Click image for larger version

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        Matt B
        So. In


        • Pappy
          Pappy commented
          Editing a comment
          1/2" MDF (not lightweight) 69 pounds.
          1/2" Pine plywood 43 pounds.
          Myself, I wouldn't even consider using plywood.

        • Fast Co.
          Fast Co. commented
          Editing a comment
          I never heard of lightweight mdf, but if a regular sheet of 1/2” mdf weighs 69 lbs, then a regular sheet of 3/8” mdf would weigh about 50 lbs and if you can get the lightweight stuff in 3/8” and it’s 30% lighter then you’re down to about 35 lbs. That’s the direction I would go..

      • #6
        I am looking for light weight and strength because it will be a large track (20 x 8) that will be suspended from my garage ceiling to be raised and lowered. That's only 5 sheets of plywood, so even 5 ply 1/2" is like $400.


        • PetesLightKits
          PetesLightKits commented
          Editing a comment
          I just bought 1/2" cabinet/furniture/paint grade birch plywood for $37CAD a sheet. I am using it for a lower shelf and track table surface. The 3/8" MDF track will go on top of that.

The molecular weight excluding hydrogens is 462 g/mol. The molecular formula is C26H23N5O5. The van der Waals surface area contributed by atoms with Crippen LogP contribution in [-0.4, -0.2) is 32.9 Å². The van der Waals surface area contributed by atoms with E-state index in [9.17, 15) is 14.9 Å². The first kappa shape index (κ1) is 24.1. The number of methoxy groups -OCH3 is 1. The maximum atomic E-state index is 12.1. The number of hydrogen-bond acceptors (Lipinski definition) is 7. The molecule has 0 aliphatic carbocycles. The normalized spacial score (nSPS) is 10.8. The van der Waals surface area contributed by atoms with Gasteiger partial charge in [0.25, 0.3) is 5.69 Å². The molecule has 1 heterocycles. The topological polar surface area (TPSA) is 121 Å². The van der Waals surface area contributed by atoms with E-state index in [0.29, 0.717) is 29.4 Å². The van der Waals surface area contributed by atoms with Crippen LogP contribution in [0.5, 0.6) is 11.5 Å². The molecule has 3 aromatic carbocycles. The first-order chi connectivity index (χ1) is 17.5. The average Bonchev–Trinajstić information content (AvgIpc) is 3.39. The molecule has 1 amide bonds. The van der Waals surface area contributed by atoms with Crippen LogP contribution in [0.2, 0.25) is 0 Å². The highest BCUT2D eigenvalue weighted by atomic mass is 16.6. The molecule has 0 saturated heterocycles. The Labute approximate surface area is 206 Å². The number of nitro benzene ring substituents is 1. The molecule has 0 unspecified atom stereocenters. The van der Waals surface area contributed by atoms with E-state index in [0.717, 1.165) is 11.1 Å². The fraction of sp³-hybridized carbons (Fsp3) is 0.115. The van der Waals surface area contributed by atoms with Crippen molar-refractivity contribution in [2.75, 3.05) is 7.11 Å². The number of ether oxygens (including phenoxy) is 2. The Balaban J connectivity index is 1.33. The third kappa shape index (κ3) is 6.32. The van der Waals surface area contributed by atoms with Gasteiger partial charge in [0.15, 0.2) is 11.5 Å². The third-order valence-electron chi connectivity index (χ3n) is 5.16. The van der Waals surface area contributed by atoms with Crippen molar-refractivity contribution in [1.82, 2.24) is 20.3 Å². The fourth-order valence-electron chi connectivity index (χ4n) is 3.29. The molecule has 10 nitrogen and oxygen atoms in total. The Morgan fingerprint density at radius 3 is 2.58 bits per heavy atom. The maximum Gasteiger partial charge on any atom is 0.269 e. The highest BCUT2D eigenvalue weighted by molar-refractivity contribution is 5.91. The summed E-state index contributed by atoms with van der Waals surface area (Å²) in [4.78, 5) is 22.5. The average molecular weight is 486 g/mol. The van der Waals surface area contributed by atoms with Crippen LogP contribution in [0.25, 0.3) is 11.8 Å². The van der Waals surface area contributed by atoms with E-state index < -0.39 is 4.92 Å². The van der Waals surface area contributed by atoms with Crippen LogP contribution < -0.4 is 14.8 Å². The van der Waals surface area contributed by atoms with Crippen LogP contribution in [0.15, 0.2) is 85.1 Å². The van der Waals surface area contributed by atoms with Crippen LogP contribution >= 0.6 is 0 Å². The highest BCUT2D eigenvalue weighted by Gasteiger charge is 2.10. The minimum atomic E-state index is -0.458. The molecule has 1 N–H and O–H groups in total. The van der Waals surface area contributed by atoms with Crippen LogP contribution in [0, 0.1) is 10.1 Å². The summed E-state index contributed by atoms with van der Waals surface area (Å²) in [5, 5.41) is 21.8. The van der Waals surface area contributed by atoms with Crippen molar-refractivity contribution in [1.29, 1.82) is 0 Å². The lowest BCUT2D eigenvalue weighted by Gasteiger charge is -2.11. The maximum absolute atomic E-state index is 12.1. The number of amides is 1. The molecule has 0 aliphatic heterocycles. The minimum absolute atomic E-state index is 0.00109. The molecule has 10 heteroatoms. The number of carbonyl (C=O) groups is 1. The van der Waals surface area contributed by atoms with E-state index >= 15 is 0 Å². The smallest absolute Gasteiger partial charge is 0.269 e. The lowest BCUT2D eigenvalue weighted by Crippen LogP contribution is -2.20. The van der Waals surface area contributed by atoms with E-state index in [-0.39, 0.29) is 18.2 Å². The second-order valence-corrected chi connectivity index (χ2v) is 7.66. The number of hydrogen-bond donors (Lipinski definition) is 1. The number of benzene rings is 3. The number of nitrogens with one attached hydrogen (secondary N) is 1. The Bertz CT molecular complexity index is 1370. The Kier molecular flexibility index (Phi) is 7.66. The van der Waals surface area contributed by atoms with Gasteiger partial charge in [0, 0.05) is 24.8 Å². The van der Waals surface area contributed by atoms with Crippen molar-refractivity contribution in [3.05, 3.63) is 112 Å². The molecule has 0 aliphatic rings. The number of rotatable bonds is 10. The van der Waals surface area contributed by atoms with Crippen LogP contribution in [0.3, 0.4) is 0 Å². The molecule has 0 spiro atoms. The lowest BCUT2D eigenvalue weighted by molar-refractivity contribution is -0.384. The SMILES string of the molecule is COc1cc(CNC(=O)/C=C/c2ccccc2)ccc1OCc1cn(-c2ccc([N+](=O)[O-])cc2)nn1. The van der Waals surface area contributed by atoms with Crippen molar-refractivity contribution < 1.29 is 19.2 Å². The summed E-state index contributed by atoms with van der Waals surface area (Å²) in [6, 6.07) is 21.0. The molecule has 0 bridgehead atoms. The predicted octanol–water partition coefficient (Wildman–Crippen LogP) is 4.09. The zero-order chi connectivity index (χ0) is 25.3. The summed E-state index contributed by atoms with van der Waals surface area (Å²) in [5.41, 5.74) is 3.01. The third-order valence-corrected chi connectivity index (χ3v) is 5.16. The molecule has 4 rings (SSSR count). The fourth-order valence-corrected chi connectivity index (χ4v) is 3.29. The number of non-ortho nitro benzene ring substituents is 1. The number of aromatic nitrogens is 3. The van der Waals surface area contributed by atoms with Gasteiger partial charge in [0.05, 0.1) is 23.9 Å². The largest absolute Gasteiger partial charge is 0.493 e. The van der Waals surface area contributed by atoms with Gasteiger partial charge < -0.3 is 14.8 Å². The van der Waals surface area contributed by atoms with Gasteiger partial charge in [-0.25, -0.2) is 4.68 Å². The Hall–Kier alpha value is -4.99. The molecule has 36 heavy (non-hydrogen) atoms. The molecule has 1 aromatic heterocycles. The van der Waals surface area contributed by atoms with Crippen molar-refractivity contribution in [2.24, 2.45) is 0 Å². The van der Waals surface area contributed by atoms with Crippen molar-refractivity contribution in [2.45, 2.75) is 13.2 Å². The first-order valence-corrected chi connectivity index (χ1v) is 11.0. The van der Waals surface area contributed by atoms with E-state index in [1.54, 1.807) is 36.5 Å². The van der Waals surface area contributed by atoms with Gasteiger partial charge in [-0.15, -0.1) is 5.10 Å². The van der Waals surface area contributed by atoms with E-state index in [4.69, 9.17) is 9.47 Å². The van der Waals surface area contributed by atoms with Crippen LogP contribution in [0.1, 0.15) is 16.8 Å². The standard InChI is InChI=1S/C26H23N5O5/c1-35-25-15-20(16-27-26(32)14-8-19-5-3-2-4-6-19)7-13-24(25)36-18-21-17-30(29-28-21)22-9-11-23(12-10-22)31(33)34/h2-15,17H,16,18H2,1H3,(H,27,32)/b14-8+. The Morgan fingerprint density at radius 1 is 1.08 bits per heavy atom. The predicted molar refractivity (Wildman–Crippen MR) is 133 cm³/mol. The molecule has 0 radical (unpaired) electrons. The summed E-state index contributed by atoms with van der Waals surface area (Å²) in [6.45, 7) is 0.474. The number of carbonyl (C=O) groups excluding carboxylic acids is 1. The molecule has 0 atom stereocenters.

• #7
        Just a question here , but couldn't you use Masonite on top of the plywood , as in glue the masonite to the thinner sheet of plywood ? Just a thought . I know that with out looking a the prices of the materials what would be cost effective . They do glue masonite to what they call particle board for counter tops , wouldn't that be the same thing ?


        • Bal r 14
          Bal r 14 commented
          Editing a comment
          Your suggestions are appreciated. This whole idea is in the planning stages, all options are considered.

        • Fathead59
          Fathead59 commented
          Editing a comment
          I am looking at all of the suggestions myself , for when I decide to ever take the plunge and build a track .

        • Bal r 14
          Bal r 14 commented
          Editing a comment
          There is no question, 1/2" MDF is the best material to use for building you own track. It's readily available at most big box stores, it's easy to route, easy to repair, leaves nice clean surfaces and edges, is relatively strong and reasonably priced. It's just heavy. But, for any time weight isn't a concern it is great.

      • #8
        Why not cut out what’s not being used for the track itself?
        That full 20’x8’ surely won’t be the racing surface. Fill in the cut out areas with thin foam, fiberglass screen or anything to keep cars off the floor.

        For the best surface with plywood, you’d want is known as ‘sign board’. It has a paper covering that takes pain very well.


        • Billy boy
          Billy boy commented
          Editing a comment
          its called MDO i believe. nice surface

        • Mikeinclover
          Mikeinclover commented
          Editing a comment
          Billy you are correct it is called MDO